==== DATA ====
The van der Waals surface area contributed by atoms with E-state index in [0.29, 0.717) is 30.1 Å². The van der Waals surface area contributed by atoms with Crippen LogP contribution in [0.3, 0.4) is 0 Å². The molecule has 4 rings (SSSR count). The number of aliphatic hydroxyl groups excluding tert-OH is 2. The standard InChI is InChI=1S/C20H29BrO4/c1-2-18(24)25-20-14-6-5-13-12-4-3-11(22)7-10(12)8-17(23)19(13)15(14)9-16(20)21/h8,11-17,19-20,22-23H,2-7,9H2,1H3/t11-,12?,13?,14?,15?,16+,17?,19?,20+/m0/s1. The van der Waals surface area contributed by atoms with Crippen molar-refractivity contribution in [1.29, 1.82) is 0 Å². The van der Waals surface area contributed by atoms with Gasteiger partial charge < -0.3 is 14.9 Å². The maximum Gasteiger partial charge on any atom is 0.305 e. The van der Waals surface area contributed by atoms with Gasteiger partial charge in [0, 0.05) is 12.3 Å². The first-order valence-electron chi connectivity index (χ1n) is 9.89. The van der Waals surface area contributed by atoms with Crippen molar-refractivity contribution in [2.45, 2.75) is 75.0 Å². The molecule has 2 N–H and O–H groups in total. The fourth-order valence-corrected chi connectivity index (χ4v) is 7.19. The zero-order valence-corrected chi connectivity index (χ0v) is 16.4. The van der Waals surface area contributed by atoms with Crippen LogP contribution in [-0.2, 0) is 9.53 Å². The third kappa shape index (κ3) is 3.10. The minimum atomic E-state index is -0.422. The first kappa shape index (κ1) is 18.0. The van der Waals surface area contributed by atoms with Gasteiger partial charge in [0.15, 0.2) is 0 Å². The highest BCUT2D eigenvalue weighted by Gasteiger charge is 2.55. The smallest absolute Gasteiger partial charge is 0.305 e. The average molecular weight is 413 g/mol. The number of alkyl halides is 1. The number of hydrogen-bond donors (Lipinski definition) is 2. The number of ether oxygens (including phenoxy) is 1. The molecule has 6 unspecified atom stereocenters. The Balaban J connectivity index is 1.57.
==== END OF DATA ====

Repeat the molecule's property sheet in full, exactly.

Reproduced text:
The van der Waals surface area contributed by atoms with E-state index in [0.29, 0.717) is 30.1 Å². The van der Waals surface area contributed by atoms with Crippen LogP contribution in [0.3, 0.4) is 0 Å². The molecule has 4 rings (SSSR count). The number of aliphatic hydroxyl groups excluding tert-OH is 2. The standard InChI is InChI=1S/C20H29BrO4/c1-2-18(24)25-20-14-6-5-13-12-4-3-11(22)7-10(12)8-17(23)19(13)15(14)9-16(20)21/h8,11-17,19-20,22-23H,2-7,9H2,1H3/t11-,12?,13?,14?,15?,16+,17?,19?,20+/m0/s1. The van der Waals surface area contributed by atoms with Crippen molar-refractivity contribution in [1.29, 1.82) is 0 Å². The van der Waals surface area contributed by atoms with Gasteiger partial charge < -0.3 is 14.9 Å². The maximum Gasteiger partial charge on any atom is 0.305 e. The van der Waals surface area contributed by atoms with Gasteiger partial charge in [0, 0.05) is 12.3 Å². The first-order valence-electron chi connectivity index (χ1n) is 9.89. The van der Waals surface area contributed by atoms with Crippen molar-refractivity contribution in [2.45, 2.75) is 75.0 Å². The molecule has 2 N–H and O–H groups in total. The fourth-order valence-corrected chi connectivity index (χ4v) is 7.19. The zero-order valence-corrected chi connectivity index (χ0v) is 16.4. The van der Waals surface area contributed by atoms with Crippen LogP contribution in [-0.2, 0) is 9.53 Å². The third kappa shape index (κ3) is 3.10. The minimum atomic E-state index is -0.422. The first kappa shape index (κ1) is 18.0. The van der Waals surface area contributed by atoms with Gasteiger partial charge in [0.15, 0.2) is 0 Å². The highest BCUT2D eigenvalue weighted by Gasteiger charge is 2.55. The smallest absolute Gasteiger partial charge is 0.305 e. The average molecular weight is 413 g/mol. The number of alkyl halides is 1. The number of hydrogen-bond donors (Lipinski definition) is 2. The number of ether oxygens (including phenoxy) is 1. The molecule has 6 unspecified atom stereocenters. The Balaban J connectivity index is 1.57.